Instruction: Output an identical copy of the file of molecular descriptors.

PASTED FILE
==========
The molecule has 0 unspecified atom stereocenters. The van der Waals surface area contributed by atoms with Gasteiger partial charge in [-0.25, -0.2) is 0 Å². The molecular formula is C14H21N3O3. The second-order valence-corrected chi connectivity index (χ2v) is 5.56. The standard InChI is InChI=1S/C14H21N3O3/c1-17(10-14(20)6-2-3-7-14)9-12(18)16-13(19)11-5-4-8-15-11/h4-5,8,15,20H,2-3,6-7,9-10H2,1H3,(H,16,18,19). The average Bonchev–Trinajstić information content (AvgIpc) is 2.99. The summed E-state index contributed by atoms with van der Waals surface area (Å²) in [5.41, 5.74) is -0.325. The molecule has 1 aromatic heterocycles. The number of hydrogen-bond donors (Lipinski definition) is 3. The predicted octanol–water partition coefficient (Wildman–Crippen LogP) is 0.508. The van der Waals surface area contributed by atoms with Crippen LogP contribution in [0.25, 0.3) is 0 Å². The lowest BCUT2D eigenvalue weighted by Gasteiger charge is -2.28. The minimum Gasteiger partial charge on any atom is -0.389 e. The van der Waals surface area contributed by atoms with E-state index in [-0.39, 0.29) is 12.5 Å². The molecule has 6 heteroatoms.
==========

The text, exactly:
The molecule has 0 unspecified atom stereocenters. The van der Waals surface area contributed by atoms with Gasteiger partial charge in [-0.25, -0.2) is 0 Å². The molecular formula is C14H21N3O3. The second-order valence-corrected chi connectivity index (χ2v) is 5.56. The standard InChI is InChI=1S/C14H21N3O3/c1-17(10-14(20)6-2-3-7-14)9-12(18)16-13(19)11-5-4-8-15-11/h4-5,8,15,20H,2-3,6-7,9-10H2,1H3,(H,16,18,19). The average Bonchev–Trinajstić information content (AvgIpc) is 2.99. The summed E-state index contributed by atoms with van der Waals surface area (Å²) in [5.41, 5.74) is -0.325. The molecule has 1 aromatic heterocycles. The number of hydrogen-bond donors (Lipinski definition) is 3. The predicted octanol–water partition coefficient (Wildman–Crippen LogP) is 0.508. The van der Waals surface area contributed by atoms with Crippen LogP contribution in [0.25, 0.3) is 0 Å². The lowest BCUT2D eigenvalue weighted by Gasteiger charge is -2.28. The minimum Gasteiger partial charge on any atom is -0.389 e. The van der Waals surface area contributed by atoms with E-state index in [-0.39, 0.29) is 12.5 Å². The molecule has 6 heteroatoms.